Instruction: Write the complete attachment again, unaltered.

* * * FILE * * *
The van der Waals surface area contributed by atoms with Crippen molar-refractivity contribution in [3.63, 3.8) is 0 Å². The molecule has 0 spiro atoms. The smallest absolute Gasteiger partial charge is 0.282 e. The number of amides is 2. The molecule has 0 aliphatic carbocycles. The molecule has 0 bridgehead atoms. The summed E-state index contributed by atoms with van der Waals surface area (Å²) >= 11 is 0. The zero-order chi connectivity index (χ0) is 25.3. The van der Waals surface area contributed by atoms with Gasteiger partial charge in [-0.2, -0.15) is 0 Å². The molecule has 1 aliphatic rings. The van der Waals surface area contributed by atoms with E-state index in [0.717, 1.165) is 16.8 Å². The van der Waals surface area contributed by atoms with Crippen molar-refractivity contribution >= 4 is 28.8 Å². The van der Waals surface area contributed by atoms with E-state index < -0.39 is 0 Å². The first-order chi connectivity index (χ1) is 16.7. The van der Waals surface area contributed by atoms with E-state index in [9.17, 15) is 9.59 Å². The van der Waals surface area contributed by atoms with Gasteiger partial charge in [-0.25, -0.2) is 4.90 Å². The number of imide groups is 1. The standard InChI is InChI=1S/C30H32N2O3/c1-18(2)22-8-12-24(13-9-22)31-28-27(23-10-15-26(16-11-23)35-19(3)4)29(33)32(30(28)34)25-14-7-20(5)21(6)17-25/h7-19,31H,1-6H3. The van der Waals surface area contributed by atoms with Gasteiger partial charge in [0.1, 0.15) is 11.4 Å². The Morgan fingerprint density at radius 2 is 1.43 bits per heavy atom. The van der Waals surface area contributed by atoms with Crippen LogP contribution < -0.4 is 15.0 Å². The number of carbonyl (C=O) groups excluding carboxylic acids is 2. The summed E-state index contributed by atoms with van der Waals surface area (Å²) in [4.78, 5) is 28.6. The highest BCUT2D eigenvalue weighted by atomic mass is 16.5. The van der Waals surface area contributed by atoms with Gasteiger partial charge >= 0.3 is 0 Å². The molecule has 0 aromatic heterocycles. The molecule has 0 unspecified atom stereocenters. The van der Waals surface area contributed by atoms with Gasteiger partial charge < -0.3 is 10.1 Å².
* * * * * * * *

The van der Waals surface area contributed by atoms with Crippen molar-refractivity contribution in [3.63, 3.8) is 0 Å². The molecule has 0 spiro atoms. The smallest absolute Gasteiger partial charge is 0.282 e. The number of amides is 2. The molecule has 0 aliphatic carbocycles. The molecule has 0 bridgehead atoms. The summed E-state index contributed by atoms with van der Waals surface area (Å²) >= 11 is 0. The zero-order chi connectivity index (χ0) is 25.3. The van der Waals surface area contributed by atoms with Gasteiger partial charge in [-0.2, -0.15) is 0 Å². The molecule has 1 aliphatic rings. The van der Waals surface area contributed by atoms with E-state index in [0.717, 1.165) is 16.8 Å². The van der Waals surface area contributed by atoms with Crippen molar-refractivity contribution >= 4 is 28.8 Å². The van der Waals surface area contributed by atoms with E-state index < -0.39 is 0 Å². The first-order chi connectivity index (χ1) is 16.7. The van der Waals surface area contributed by atoms with E-state index in [9.17, 15) is 9.59 Å². The van der Waals surface area contributed by atoms with Gasteiger partial charge in [-0.25, -0.2) is 4.90 Å². The number of imide groups is 1. The standard InChI is InChI=1S/C30H32N2O3/c1-18(2)22-8-12-24(13-9-22)31-28-27(23-10-15-26(16-11-23)35-19(3)4)29(33)32(30(28)34)25-14-7-20(5)21(6)17-25/h7-19,31H,1-6H3. The van der Waals surface area contributed by atoms with Gasteiger partial charge in [0.1, 0.15) is 11.4 Å². The Morgan fingerprint density at radius 2 is 1.43 bits per heavy atom. The van der Waals surface area contributed by atoms with Crippen LogP contribution < -0.4 is 15.0 Å². The number of carbonyl (C=O) groups excluding carboxylic acids is 2. The summed E-state index contributed by atoms with van der Waals surface area (Å²) in [4.78, 5) is 28.6. The highest BCUT2D eigenvalue weighted by atomic mass is 16.5. The van der Waals surface area contributed by atoms with Gasteiger partial charge >= 0.3 is 0 Å². The molecule has 0 aromatic heterocycles. The molecule has 0 unspecified atom stereocenters. The van der Waals surface area contributed by atoms with Gasteiger partial charge < -0.3 is 10.1 Å².